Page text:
After lighting up a roomful of industry experts and instigating an all-night bidding war, Nate Parker's slavery drama The Birth of a Nation is being purchased by Fox Searchlight for $17.5 million. It's the most expensive purchase ever made at the Sundance Film Festival (far outstripping the $10.5 million paid for Little Miss Sunshine a decade ago), and the price could've been higher: according to both Variety and Deadline, Netflix made an offer as high as $20 million in an attempt to outbid competitors like Fox and The Weinstein Company.
Best known for his performance in the 2014 musical drama Beyond the Lights, Parker spent seven years working on The Birth of a Nation, a movie he calls his "passion project." (He writes, directs, and stars.) Its title references D.W. Griffith's 1915 Ku Klux Klan propaganda movie of the same name, and it chronicles Nat Turner's 1831 Virginia slave rebellion in gory, shocking fashion. The movie's first screening at Sundance earned rave reviews and immediate comparisons to 2013's Oscar winner for Best Picture, 12 Years a Slave. (According to Deadline, "potential buyers for the film streamed out of the lobby mere minutes after the cast had left the stage post-screening.")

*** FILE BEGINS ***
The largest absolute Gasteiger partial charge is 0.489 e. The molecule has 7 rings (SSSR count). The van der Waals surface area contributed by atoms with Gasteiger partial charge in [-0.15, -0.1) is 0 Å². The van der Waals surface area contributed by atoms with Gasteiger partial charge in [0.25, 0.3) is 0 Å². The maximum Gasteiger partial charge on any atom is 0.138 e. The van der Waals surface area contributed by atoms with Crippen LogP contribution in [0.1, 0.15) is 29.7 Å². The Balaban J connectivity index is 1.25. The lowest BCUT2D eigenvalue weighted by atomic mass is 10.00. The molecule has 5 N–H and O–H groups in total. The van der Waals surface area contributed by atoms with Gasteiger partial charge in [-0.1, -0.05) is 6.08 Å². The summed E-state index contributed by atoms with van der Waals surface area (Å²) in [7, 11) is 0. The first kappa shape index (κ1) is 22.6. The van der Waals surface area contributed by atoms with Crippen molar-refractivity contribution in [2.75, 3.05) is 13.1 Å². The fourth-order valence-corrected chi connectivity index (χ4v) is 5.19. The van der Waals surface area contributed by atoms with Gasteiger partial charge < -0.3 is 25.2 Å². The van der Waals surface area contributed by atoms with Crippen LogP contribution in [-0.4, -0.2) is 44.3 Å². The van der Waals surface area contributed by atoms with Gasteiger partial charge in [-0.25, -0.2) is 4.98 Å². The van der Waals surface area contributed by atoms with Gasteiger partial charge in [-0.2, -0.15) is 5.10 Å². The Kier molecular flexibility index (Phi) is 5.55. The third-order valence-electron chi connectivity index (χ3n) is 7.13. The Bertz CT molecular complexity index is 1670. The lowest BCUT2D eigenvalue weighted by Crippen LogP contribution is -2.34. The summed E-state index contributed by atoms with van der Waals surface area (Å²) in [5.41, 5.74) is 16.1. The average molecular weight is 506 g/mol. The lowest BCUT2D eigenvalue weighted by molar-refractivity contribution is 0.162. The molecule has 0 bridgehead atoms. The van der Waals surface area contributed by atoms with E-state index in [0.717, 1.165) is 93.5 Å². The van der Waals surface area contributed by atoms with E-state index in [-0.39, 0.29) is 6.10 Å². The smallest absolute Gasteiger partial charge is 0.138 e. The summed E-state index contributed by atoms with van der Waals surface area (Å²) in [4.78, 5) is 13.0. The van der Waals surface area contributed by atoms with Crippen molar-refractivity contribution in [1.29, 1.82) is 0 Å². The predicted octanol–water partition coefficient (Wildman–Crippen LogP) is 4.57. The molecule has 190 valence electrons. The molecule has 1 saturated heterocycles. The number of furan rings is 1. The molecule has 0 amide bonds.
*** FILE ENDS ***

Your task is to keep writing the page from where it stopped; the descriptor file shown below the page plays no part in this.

Netflix and Amazon are throwing money around
Why did The Birth of a Nation smash a Sundance record that stood for almost a decade? Part of the price can be chalked up to new competition: Netflix and Amazon swaggered into this year's festival and started throwing money around well before it started, and they aren't shy when it comes to writing huge checks. (It's no surprise that Netflix's bid on The Birth of a Nation was a little beefier than everyone else's given the precedent it's set.)
From a more cynical perspective, it's possible the intensity of the discussion regarding the diversity of the Academy Awards (and Hollywood in general) made studios and purchasers even more enthusiastic than they would've been otherwise. The Academy and other governing bodies are committing to concerted, immediate efforts to encourage and recognize diversity. In that light, a black auteur's vital, unflinching movie about a brutal slave rebellion starts to look like a foolproof Oscar candidate. The Birth of a Nation still has plenty of ground to cover before reaching that point, but it's off to a noteworthy start.